Eric Arts joins global initiative to accelerate the search for HIV vaccine

Eric Arts, PhD

According to the World Health Organization, approximately 35 million people were living with HIV at the end of 2013, and more than two million people are newly infected every year.

Schulich Medicine & Dentistry is the only Canadian site involved with the newly established European AIDS Vaccine Initiative (EAVI2020) that aims to accelerate the search for an effective HIV vaccine to help protect the millions of people who could be affected by the disease in coming years.

Financed by the European Commission, this C$33.2 million initiative will bring together leading HIV researchers from public organizations and biotech companies across the world in a focused effort to develop protective and therapeutic HIV vaccines.

Schulich Medicine & Dentistry is a key member of the EAVI2020 consortium, which will unite scientists from 22 institutions and pool their knowledge and expertise to develop novel candidate vaccines that can be taken through to human trials within five years.

Eric Arts, PhD, chair of the Department of Microbiology and Immunology, will lead Schulich Medicine & Dentistry’s contribution to the consortium.

“In order to achieve our goal and be successful in creating an effective HIV vaccine, we need to work as a team around the world,” Arts said. “Being a part of this team provides us with input, exchange and development of new technologies related to HIV and other infectious diseases.”

HIV is not a local disease — the majority of those affected are located in Sub-Saharan Africa.  However, Arts, who was recently quoted in a Maclean's article on the search for an HIV vaccine, explained it is our obligation to better understand this disease to help protect the millions of people that could potentially be affected by it in the future.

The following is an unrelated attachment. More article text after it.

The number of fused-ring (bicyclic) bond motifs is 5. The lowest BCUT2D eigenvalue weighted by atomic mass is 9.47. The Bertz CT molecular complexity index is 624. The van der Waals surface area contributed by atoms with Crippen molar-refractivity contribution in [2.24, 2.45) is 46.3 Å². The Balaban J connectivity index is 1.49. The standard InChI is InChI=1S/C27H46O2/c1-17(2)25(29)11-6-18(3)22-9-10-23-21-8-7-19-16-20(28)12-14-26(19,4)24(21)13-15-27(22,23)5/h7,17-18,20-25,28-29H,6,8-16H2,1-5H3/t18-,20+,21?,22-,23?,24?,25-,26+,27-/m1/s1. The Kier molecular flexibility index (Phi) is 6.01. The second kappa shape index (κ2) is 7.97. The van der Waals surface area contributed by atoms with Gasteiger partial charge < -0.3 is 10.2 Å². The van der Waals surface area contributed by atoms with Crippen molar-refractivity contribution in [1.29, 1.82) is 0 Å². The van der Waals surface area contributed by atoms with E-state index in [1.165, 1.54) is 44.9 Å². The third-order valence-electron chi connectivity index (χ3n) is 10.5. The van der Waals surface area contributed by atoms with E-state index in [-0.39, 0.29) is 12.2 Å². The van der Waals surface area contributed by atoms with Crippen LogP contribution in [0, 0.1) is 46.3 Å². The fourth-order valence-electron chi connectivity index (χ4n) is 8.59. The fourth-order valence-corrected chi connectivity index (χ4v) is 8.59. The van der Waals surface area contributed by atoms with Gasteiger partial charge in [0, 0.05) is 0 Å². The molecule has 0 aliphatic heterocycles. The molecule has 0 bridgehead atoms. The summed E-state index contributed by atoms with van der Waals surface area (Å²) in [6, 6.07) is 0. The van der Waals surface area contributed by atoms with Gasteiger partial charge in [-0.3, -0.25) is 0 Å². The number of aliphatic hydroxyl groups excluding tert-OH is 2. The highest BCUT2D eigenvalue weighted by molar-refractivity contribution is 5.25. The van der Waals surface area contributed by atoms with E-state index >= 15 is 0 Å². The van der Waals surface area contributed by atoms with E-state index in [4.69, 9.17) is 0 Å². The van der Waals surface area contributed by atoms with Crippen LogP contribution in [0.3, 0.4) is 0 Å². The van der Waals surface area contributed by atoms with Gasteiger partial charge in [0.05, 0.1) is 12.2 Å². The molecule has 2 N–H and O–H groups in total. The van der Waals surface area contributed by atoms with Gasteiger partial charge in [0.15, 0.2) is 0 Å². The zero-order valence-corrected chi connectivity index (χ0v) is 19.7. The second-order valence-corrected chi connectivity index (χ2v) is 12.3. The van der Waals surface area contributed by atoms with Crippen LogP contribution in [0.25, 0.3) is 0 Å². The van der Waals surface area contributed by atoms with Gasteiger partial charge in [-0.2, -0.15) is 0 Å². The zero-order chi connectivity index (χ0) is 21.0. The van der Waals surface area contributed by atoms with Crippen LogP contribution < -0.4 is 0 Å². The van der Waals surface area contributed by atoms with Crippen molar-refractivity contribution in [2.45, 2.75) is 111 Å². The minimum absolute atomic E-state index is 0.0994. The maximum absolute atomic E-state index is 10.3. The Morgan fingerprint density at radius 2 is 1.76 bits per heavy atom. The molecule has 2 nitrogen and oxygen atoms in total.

“If we are going to save Africa from the worst modern pandemic in history, we all need to work together as a global team — we all need to contribute,” he said.

While funding from an EU-grant is not available to North American investigators, Western is providing significant support for Arts' participation in EAVI2020, because his leadership is considered critical for this global HIV vaccine initiative. 

Recruited to Schulich Medicine & Dentistry in 2014, Arts and his research team have provided the international medical community with a better understanding of how strains of HIV mutate in different parts of the world, causing major differences in disease development and varying timelines in terms of progression to full-blown AIDS.

Arts will be contributing technologies and expertise throughout the initiative, and examining key factors describing the potential success of the vaccines developed.

His work and much more will be supported by a new $15-million research facility, currently under construction. Known as the Imaging Pathogens for Knowledge Translation (ImPaKT) facility, it will combine state-of-the-art imaging equipment, including positron emission tomography, magnetic resonance imaging and in vivo imaging systems, in a Containment Level II and III facility.

The ImPaKT facility will enable researchers to study some of the nastiest viruses and bacteria safely and effectively. “It’s an opportunity to look at infection and immunity in a whole new way. We have a great team in place, and I’m excited to bring in these tools and see what we can do with them,” said Rick Gibson, who is overseeing its development. He also hopes the unique facility will attract top researchers from across Canada and around the world.

There is an opportunity for the community to support the development of the ImPaKT facility. Click here to make a donation — please indicate "ImPaKT facility" in your response.